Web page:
The advantages of radiofrequency surgery include controlled lesion size, accurate temperature monitoring, limited need for anesthesia, precise probe placement under fluoroscopic imaging, low incidence of morbidity or mortality, and rapid post-procedure recovery. High frequency alternating current causes vibration of the electrons in the tissues in the vicinity of the radiofrequency (RF) probe, resulting in an increase in temperature. Radiofrequency surgery is performed at temperatures between 60 and 90°C depending on the structure that is causing the pain.
This pain management surgical procedure is used to treat a variety of painful conditions, such as chronic neck and back pain, headaches, trigeminal neuralgia, reflex sympathetic dystrophy (RSD), sciatica, facet syndrome, sacroiliac joint dysfunction, TMJ and cancer pain.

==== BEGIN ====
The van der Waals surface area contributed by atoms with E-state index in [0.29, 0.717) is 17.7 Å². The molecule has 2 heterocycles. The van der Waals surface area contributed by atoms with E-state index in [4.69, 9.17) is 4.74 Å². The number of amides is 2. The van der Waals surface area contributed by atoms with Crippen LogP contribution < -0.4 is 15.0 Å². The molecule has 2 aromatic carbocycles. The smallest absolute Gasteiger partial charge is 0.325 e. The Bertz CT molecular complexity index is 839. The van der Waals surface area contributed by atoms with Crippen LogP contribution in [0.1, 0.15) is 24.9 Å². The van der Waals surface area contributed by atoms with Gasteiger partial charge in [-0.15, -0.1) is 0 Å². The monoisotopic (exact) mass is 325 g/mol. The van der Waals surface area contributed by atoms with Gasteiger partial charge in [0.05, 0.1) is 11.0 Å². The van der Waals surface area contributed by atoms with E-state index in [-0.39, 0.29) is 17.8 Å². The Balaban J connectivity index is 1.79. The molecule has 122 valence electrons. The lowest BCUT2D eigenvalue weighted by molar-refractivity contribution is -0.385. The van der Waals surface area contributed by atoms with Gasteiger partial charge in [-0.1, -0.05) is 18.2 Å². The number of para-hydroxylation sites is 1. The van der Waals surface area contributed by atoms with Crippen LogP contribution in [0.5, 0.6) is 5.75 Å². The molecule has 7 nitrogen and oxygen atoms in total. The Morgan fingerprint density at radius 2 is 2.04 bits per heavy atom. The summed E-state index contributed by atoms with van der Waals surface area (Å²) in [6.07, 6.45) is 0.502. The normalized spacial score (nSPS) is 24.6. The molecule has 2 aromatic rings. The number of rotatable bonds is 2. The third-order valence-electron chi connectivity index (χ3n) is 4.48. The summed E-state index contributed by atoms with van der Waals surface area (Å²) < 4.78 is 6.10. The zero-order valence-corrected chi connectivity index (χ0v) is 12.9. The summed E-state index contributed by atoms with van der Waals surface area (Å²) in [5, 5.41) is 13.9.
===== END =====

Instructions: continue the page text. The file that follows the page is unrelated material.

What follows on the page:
The procedure is performed under fluoroscopic guidance to ensure proper positioning of the RF probe. The surgery lasts approximately 30 to 60 minutes depending on the application. Some patients will experience a burning sensation at the surgery site after the procedure that is controlled with medication until it resolves in about three weeks. Nerves can regenerate over a period of one to two years that might require another RF surgery depending on whether or not the pain returns with nerve regeneration and to what degree.